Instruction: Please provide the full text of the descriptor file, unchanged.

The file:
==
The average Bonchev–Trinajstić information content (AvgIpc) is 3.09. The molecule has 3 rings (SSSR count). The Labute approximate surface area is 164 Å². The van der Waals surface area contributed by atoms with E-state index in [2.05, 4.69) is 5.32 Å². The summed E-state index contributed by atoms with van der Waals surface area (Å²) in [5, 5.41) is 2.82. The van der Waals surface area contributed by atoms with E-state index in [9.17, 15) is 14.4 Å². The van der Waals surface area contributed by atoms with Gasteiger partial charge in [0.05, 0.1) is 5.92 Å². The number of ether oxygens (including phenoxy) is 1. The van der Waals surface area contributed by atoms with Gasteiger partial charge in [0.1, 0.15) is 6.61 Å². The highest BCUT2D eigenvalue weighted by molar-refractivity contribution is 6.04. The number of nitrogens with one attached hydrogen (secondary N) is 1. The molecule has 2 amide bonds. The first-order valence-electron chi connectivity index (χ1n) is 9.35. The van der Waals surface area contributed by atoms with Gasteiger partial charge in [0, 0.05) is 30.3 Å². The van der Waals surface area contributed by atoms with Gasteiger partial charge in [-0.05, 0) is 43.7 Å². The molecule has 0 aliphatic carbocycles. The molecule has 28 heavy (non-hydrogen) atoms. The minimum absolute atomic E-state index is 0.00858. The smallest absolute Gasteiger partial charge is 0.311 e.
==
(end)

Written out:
The average Bonchev–Trinajstić information content (AvgIpc) is 3.09. The molecule has 3 rings (SSSR count). The Labute approximate surface area is 164 Å². The van der Waals surface area contributed by atoms with E-state index in [2.05, 4.69) is 5.32 Å². The summed E-state index contributed by atoms with van der Waals surface area (Å²) in [5, 5.41) is 2.82. The van der Waals surface area contributed by atoms with E-state index in [9.17, 15) is 14.4 Å². The van der Waals surface area contributed by atoms with Gasteiger partial charge in [0.05, 0.1) is 5.92 Å². The number of ether oxygens (including phenoxy) is 1. The van der Waals surface area contributed by atoms with Gasteiger partial charge in [0.1, 0.15) is 6.61 Å². The highest BCUT2D eigenvalue weighted by molar-refractivity contribution is 6.04. The number of nitrogens with one attached hydrogen (secondary N) is 1. The molecule has 2 amide bonds. The first-order valence-electron chi connectivity index (χ1n) is 9.35. The van der Waals surface area contributed by atoms with Gasteiger partial charge in [0, 0.05) is 30.3 Å². The van der Waals surface area contributed by atoms with Gasteiger partial charge in [-0.05, 0) is 43.7 Å². The molecule has 0 aliphatic carbocycles. The molecule has 28 heavy (non-hydrogen) atoms. The minimum absolute atomic E-state index is 0.00858. The smallest absolute Gasteiger partial charge is 0.311 e.